And he figured it out without a hitch.
He wanted me to lay down on my bed with him to read Professor Wormbog In Search Of The Zipperump-A-Zoo, and I did and he read parts of it to me. I'm not surprised that he's learning to read- I mean, he is in the first grade, but what does surprise me is how he is constantly thinking about how words are spelled.
Each of my grandchildren is so very, very different than all of the others and each of them astonish me in different ways. You'd think I'd be a little more nonplussed about watching children go through their growth and developmental stages at this point in my life but honestly, I'm not. In a way it's like watching my own children grow up again, each one of them so different in the ways they learned and related to others, their own unique strengths and gifts, except that time seems to pass so quickly now that it's as if I am watching it all over again in fast-motion.
And speaking of which, Levon is walking more and more every day. He does the drunken sailor roll across the floor, his little legs spread far apart as he finds the balance it takes to be a biped. When you ask him a question, he nods his head, and he waves at every car which passes his yard when he's outside. He claps his hands with great enthusiasm and giggles when he is tickled. He's a dancin' fool when the music comes on. When I pretend to chew on his toes he offers his foot up over and over for me to continue to nibble. He nurses standing up, looking around, upside down.
My baby-baby is growing up too.
They all are.
And if I married a man who has influenced our grandson to be a hunter, well, that is what I have done. When it was almost time for Owen and Jason and Gibson to leave, I heated up some pizza for the boy. We chatted in the kitchen as he ate and it felt good to me to offer him food after the morning he'd had. He is really, really growing up. And he still loves his Mer. I know he does. And he knows I love him. He will always be my first grandchild. There is no changing that. I look at him, almost as tall as I am, parts of his hair dyed green, wearing silver hoops in his ears, watching out for and protecting his sister, and now, bringing meat to the family table and I wonder at the way things have turned out. I certainly never could have predicted any of this.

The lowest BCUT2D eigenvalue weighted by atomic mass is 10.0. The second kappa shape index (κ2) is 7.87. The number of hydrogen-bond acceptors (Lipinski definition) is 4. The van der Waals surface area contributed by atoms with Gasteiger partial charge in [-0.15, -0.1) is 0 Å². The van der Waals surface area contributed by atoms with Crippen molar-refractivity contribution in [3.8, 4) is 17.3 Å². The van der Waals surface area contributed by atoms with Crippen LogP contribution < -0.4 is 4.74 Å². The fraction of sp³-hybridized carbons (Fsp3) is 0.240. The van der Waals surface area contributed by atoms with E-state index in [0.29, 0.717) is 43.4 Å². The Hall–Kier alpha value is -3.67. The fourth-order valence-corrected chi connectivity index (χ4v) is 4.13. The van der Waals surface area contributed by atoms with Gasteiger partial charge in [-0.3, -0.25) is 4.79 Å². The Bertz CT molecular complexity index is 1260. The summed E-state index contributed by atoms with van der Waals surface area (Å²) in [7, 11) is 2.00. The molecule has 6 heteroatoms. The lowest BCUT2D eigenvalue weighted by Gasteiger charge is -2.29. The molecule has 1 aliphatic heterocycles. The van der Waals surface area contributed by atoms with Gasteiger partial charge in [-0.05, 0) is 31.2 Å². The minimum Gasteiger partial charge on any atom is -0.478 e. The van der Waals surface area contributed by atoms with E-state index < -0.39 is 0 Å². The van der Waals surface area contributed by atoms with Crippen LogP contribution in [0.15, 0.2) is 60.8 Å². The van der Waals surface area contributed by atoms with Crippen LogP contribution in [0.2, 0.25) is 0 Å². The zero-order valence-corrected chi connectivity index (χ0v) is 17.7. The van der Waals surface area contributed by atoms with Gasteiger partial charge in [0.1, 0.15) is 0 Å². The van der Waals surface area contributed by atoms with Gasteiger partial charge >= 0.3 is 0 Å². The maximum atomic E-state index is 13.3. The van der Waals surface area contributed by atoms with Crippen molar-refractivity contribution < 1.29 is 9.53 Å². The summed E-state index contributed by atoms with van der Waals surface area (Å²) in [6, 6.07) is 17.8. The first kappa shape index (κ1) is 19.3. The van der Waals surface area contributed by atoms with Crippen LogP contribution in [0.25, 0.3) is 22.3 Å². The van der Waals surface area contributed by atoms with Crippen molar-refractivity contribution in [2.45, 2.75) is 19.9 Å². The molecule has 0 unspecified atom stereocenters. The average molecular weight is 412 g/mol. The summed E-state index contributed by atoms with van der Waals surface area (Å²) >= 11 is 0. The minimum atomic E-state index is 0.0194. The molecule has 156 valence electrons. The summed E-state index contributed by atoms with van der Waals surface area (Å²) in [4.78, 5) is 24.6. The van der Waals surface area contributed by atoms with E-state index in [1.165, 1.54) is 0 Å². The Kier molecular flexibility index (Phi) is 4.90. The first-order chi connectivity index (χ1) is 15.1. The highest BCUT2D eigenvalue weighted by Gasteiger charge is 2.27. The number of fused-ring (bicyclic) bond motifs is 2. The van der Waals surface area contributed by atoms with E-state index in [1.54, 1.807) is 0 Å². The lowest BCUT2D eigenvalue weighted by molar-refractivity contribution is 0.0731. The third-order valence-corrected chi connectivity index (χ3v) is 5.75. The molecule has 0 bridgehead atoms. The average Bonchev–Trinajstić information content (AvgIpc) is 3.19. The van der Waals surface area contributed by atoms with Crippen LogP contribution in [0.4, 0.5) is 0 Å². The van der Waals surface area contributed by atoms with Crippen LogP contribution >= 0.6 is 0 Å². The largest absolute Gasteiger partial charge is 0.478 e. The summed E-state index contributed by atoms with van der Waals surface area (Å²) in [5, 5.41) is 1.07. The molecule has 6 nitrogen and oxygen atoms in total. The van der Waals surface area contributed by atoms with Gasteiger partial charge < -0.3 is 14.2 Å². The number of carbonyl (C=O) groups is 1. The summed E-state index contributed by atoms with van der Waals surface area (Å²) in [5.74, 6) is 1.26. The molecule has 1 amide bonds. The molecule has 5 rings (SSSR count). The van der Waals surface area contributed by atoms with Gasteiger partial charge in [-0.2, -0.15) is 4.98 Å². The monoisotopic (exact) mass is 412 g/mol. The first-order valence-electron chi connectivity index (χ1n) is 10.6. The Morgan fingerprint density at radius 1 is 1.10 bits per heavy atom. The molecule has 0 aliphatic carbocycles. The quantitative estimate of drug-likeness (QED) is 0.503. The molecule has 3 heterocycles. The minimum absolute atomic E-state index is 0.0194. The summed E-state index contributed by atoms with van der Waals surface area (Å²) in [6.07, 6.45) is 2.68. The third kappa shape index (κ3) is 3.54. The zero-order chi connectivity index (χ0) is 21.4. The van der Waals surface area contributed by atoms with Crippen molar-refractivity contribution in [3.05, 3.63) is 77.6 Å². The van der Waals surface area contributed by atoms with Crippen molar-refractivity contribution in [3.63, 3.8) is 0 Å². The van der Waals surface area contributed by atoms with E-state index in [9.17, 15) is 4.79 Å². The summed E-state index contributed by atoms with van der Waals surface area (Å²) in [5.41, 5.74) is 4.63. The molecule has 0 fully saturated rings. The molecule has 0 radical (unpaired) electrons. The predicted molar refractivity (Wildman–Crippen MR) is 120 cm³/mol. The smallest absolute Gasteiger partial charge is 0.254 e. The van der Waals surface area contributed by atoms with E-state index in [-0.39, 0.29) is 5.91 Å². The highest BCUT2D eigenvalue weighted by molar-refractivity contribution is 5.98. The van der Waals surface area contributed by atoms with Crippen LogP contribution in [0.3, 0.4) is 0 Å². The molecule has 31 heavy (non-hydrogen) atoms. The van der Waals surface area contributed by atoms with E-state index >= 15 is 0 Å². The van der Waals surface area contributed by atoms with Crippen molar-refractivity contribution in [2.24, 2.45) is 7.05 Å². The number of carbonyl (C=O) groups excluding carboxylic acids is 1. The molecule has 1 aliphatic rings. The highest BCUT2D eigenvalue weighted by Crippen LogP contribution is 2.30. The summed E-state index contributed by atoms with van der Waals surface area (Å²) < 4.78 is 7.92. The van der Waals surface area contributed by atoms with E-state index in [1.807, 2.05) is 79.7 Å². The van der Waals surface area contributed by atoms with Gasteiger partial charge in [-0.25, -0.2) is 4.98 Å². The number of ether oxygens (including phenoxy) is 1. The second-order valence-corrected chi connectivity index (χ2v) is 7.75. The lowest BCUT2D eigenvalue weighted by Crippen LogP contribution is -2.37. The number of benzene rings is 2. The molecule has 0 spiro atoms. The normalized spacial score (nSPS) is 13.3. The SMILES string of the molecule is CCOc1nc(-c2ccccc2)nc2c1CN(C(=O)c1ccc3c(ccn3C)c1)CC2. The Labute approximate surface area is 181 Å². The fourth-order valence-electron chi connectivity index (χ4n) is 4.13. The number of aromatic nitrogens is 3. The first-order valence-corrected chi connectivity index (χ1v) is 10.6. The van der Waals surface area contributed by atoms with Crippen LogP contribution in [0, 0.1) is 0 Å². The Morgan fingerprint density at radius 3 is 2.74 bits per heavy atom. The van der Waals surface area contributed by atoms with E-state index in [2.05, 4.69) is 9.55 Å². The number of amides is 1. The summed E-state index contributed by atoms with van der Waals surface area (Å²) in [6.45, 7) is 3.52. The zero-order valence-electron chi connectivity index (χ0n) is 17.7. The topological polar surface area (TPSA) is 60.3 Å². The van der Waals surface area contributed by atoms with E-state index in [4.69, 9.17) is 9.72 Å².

As I have said before, I never even dared to dream of a future where there was goodness and happiness. And if I had not married Owen's grandfather, there simply would not have been.
I am pretty certain of that.
One last picture. I found it from Thursday and had taken it at Thanksgiving but had forgotten it in the celebration and exhaustion of it all.
Maggie and August, eating their Thanksgiving dinner at the children's table, Maggie relaxing with her feet up on the table, obviously making a point to August in their conversation.
He does not seem to be convinced.
It's a life.
It's a damn good one.
August will be THE story teller for the entire family, fill him with some of your best! The hunting thing...Where I grew up it was as common as breathing, but then one year my Dad decided that he would rather not and could justify it no longer, he quit hunting and fishing too.My brother became a vegetarian and also quit blowing holes in critters. I went hunting once, the end, became a vegetarian for about twelve years until I was see through. Now I eat organic chicken with names- that probably hurts you more than the nameless deer. Every body has got to eat, I guess, but "pride" never entered our conversations about hunting, even when my brother became the perfect marksman. But that was in the wild west of Wyoming, an entirely different culture to be sure.ReplyDelete
August is certainly good at telling stories and making them up, too. For example- the imaginary bulldozer. I asked him what color it is and he said, "Green."Delete
He also told me that he was wearing a green shirt which is like the leaves on the trees and brown pants which are like the tree trunks.
It makes me HAPPY that you eat organic chickens with names. Those chickens were raised right, I am sure. I would eat my own chickens if I had to.
I imagine that Wyoming was a different culture but I imagine that even there, there might have been some sort of ritual-like activity when a young person killed his first deer. Or maybe not. But it's a pretty culture-wide ritual.
Humans are strange and in some ways, I guess it is good for some of us to practice old ways. We are way too separated from what meat actually is when we buy it at the store. I am, at least.